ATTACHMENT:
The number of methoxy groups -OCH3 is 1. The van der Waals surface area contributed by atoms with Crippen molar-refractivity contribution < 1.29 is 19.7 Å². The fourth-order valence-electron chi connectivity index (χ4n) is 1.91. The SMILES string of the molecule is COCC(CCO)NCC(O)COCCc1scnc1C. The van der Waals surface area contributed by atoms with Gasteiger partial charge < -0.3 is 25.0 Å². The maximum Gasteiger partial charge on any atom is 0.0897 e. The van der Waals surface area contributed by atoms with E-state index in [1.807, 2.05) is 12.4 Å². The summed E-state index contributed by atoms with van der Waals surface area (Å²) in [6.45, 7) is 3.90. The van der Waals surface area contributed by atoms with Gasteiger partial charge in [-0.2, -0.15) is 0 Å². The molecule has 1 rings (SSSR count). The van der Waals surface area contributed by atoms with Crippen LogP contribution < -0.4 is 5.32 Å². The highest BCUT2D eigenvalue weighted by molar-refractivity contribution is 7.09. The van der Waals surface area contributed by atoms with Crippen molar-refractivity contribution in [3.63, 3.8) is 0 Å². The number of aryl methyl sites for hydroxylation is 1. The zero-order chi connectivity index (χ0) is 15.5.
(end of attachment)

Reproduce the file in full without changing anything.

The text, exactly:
The number of methoxy groups -OCH3 is 1. The van der Waals surface area contributed by atoms with Crippen molar-refractivity contribution < 1.29 is 19.7 Å². The fourth-order valence-electron chi connectivity index (χ4n) is 1.91. The SMILES string of the molecule is COCC(CCO)NCC(O)COCCc1scnc1C. The van der Waals surface area contributed by atoms with Gasteiger partial charge < -0.3 is 25.0 Å². The maximum Gasteiger partial charge on any atom is 0.0897 e. The van der Waals surface area contributed by atoms with E-state index in [1.807, 2.05) is 12.4 Å². The summed E-state index contributed by atoms with van der Waals surface area (Å²) in [6.45, 7) is 3.90. The van der Waals surface area contributed by atoms with Gasteiger partial charge in [-0.2, -0.15) is 0 Å². The molecule has 1 rings (SSSR count). The van der Waals surface area contributed by atoms with Crippen LogP contribution < -0.4 is 5.32 Å². The highest BCUT2D eigenvalue weighted by molar-refractivity contribution is 7.09. The van der Waals surface area contributed by atoms with Crippen molar-refractivity contribution in [3.63, 3.8) is 0 Å². The number of aryl methyl sites for hydroxylation is 1. The zero-order chi connectivity index (χ0) is 15.5.